1 Charles D. Mallary, Memoirs of Elder Edmund Botsford (Charleston: 1832), 27–28.

2 Mallary, Edmund Botsford, 28–34. 

3 Hereafter 2LC

4 All Scripture references, unless otherwise noted, are from the English Standard Version.

5 2LC 15.1, citing Titus 3:2–5.

6 2LC 15.2, citing Ecclesiastes 7:20 and Luke 22:31–32.

7 See, for example, the admonitions in Ephesians 4:25–32 or Colossians 3:1–17.

8 2LC 15.4, citing Luke 19:8 and 1 Timothy 1:13–15.

9 2LC 15.3, citing Zechariah 12:10, Acts 11:18, Ezekiel 36:31, 2 Corinthians 7:11, and Psalms 119:6, 128.

10 “This time I have sinned; the Lord is in the right, and I and my people are in the wrong” (Exodus 9:27).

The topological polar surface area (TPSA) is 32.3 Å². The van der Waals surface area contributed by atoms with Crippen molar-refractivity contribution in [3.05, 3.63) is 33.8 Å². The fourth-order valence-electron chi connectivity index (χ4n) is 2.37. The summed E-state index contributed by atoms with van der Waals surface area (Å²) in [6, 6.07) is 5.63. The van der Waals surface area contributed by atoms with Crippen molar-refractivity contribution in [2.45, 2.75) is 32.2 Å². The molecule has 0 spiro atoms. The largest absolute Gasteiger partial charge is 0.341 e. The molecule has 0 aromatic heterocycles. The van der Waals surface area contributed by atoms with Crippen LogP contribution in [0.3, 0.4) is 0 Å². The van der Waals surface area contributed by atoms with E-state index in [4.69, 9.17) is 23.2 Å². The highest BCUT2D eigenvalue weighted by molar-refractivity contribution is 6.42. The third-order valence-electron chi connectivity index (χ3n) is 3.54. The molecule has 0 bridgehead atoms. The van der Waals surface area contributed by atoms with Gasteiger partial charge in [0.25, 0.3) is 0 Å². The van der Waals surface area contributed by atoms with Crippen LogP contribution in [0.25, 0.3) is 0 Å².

11 “…Esau, who sold his birthright for a single meal. For you know that afterward, when he desired to inherit the blessing, he was rejected, for he found no chance to repent, though he sought it with tears” (Hebrews 12:16–17). 

12 Judas confessed, “I have sinned by betraying innocent blood,” and then, “throwing down the pieces of sliver into the temple, he departed, and he went and hanged himself” (Matthew 27:4–5). 


Eric C. Smith writes books on Baptist History and Early American Religious History. He lives in Savannah, Tennessee, with his wife Candace and their three children. He has served as the Senior Pastor of Sharon Baptist Church since 2013, and is also an adjunct professor of Church History for the Southern Baptist Theological Seminary.